What are you looking forward to?

Mostly the release of our second studio album “Kafkatik” which will be available in both physical and digital formats and tour it around Mexico and the world. We are planning a small European tour for the summer of 2015. We are also releasing a DVD with some songs from the same album played live in a studio for the fans that want a little extra.

We also hope that our music reaches as many people as possible and we hope to connect and meet new musicians and artists from all over the world.

Links:

www.rubik1138.com

http://www.reverbnation.com/rubik1138

https://soundcloud.com/rubik1138

https://www.facebook.com/Rubik1138

Bands, send your music submissions for the Progstravaganza compilation series to info@prog-sphere.com

Road Not Taken on Progstravaganza progressive rock compilation

Progstravaganza Questionnaire: Road Not Taken

Road Not Taken was founded in 2011 by guitarist and singer Chris Weinhardt and drummer Benjamin Lindner in Eichwalde, Germany (a small city close to Berlin). Playing together for over 10 years in several bands of various genres it was easy to close to line-up with bass player Florian Valentin and the second vocalist Nico Hentschel.

Chris Weinhardt was kind to answer the Progstravaganza Questionnaire, after Road Not Taken appearance on Progstravaganza XVIII: Transforma in April 2014.

How did you come to do what you do?

I started singing when I was in 2nd grade. It might have been an accident or compulsion since I don’t recall signing in for the schools choir in the first place. 5 years later I bought my first guitar and started some kind of band project with a good friend of mine who got his first drum kit. We never parted, played with lots of other people and founded this band called “Road Not Taken” in 2011. Thanks for the great times, Benni.

What is your first musical memory?

My parents put an enormous amount of effort into raising me with the music of Genesis and Phil Collins. Talking about foreshadowing, I guess. To this day I consider Collins godlike, to say the least.

Where do you draw your inspiration from?

Basically everything. It might be a song or movie. It might be the city at dawn or the last drink you share with your mates after a long night.
Inspiration is one hell of a moody princess and never shows up when she’s needed. Curse you afflatus.

What message does the song on our Progstravaganza compilation carry?

When it comes down to it, “Hangman” is kind of a nod to the darker times in life that one has to face. You lose control over something you didn’t even have control over in the first place. But then there’s somebody who punches you and yells “Get it together” and you start the next chapter. It has never been easy for me to explain lyrics and meanings. But maybe there’s somebody out there who finds an entirely different meaning within this song. I’d be glad to talk to this person.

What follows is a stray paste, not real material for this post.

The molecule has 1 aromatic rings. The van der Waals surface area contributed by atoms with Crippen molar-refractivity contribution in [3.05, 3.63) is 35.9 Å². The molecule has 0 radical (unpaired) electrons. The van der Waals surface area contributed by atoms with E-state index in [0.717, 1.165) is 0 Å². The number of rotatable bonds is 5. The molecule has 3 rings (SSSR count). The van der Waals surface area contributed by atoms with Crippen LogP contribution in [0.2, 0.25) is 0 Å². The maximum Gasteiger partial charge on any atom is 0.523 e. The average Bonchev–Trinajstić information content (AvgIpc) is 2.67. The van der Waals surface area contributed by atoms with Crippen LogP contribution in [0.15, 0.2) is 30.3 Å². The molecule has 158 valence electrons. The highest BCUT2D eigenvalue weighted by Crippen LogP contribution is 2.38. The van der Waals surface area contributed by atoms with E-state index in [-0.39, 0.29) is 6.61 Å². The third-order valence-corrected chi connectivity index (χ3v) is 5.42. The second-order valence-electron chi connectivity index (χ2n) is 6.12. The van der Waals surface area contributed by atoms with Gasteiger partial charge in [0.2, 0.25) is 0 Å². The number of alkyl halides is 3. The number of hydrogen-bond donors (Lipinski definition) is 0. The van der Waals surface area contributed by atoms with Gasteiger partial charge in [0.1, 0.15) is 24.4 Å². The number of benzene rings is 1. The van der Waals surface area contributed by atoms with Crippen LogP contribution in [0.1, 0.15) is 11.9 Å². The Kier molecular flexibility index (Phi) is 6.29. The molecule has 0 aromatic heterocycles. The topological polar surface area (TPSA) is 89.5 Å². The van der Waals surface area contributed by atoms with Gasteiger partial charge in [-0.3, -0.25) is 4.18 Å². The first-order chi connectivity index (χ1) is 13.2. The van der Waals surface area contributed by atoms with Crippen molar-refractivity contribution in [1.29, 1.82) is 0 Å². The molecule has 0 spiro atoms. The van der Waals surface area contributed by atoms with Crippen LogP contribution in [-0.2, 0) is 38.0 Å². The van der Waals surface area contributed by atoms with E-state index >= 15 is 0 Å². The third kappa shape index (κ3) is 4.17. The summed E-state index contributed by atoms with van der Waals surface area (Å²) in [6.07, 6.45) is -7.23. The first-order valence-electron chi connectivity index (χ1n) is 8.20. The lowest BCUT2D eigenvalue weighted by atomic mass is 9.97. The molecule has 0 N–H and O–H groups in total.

Do you tend to follow any pre-defined patterns when composing a piece?

Almost everytime. It often starts with the guitar and keyboard parts. As soon as I’m finished, our beautiful drummer adds his drum parts, which inspire the last additions and rhythms of melody lines and of course, vocal parts. We did however write songs which started with drums.

What is your method of songwriting?

Grabbing my beloved 7-string and praying for enlightment. Basically most of the time it’s just me jamming in my room and abusing Guitar Pro 5. We have never been the band that writes songs in rehearsals and when it comes to lyrics it’s either staying up way to late and avoiding sleep or getting up way to early and avoiding sleep, for me.

Road Not Taken

Road Not Taken

How do you see your music evolving?

I don’t see it as much as others do. Adding growl vocals to our upcoming EP was definitely a huge step forward, like the missing piece of a puzzle.  And since this is Progressive Rock / Metal we’re free of boundaries. A balanced mixture between dreamy ambiance and in-your-face-metal. What’s not to love?

What advice would you give to other musicians, trying to make inspired music and get it out in the world?

Be open minded. Always. Consider music you don’t like a challenge, not harrasment. There might be more to some genres than you’d think.

What are you looking forward to?

Breakfast. I answered these questions way to late at night. Of course I am / we are looking forward to writing new songs, playing live and connecting with people through our music. It has been a blast so far and we’ll continue making music we enjoy playing and listening to. Prog on everybody and good luck! :)

Links:

Facebook: https://www.facebook.com/ProgRNT

Soundcloud: https://soundcloud.com/chrissey-beinhardt

iTunes:

https://itunes.apple.com/de/album/from-now-on-to-nowhere/id808412034

Bands, send your music submissions for the Progstravaganza compilation series to info@prog-sphere.com